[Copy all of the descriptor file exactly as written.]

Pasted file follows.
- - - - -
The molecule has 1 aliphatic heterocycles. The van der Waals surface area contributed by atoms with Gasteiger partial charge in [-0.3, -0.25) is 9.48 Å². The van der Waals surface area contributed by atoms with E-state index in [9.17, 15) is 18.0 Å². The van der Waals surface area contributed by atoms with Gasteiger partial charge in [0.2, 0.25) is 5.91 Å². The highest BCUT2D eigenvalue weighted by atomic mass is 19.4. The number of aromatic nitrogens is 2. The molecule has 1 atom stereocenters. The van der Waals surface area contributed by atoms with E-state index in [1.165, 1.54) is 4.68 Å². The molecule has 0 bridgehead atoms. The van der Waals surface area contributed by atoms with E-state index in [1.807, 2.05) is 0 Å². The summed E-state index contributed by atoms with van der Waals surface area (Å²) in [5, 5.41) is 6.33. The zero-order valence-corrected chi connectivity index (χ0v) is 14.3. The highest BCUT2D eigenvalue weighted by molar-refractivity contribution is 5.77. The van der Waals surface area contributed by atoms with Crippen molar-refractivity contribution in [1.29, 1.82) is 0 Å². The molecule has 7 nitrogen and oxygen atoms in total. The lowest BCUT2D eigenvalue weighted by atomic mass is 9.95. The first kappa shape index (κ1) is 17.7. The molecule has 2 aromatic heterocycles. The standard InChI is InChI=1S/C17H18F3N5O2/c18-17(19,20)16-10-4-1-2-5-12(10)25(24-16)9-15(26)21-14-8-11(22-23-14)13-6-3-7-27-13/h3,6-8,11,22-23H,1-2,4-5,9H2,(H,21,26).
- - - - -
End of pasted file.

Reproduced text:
The molecule has 1 aliphatic heterocycles. The van der Waals surface area contributed by atoms with Gasteiger partial charge in [-0.3, -0.25) is 9.48 Å². The van der Waals surface area contributed by atoms with E-state index in [9.17, 15) is 18.0 Å². The van der Waals surface area contributed by atoms with Gasteiger partial charge in [0.2, 0.25) is 5.91 Å². The highest BCUT2D eigenvalue weighted by atomic mass is 19.4. The number of aromatic nitrogens is 2. The molecule has 1 atom stereocenters. The van der Waals surface area contributed by atoms with E-state index in [1.165, 1.54) is 4.68 Å². The molecule has 0 bridgehead atoms. The van der Waals surface area contributed by atoms with E-state index in [1.807, 2.05) is 0 Å². The summed E-state index contributed by atoms with van der Waals surface area (Å²) in [5, 5.41) is 6.33. The zero-order valence-corrected chi connectivity index (χ0v) is 14.3. The highest BCUT2D eigenvalue weighted by molar-refractivity contribution is 5.77. The van der Waals surface area contributed by atoms with Crippen molar-refractivity contribution in [1.29, 1.82) is 0 Å². The molecule has 7 nitrogen and oxygen atoms in total. The lowest BCUT2D eigenvalue weighted by atomic mass is 9.95. The first kappa shape index (κ1) is 17.7. The molecule has 2 aromatic heterocycles. The standard InChI is InChI=1S/C17H18F3N5O2/c18-17(19,20)16-10-4-1-2-5-12(10)25(24-16)9-15(26)21-14-8-11(22-23-14)13-6-3-7-27-13/h3,6-8,11,22-23H,1-2,4-5,9H2,(H,21,26).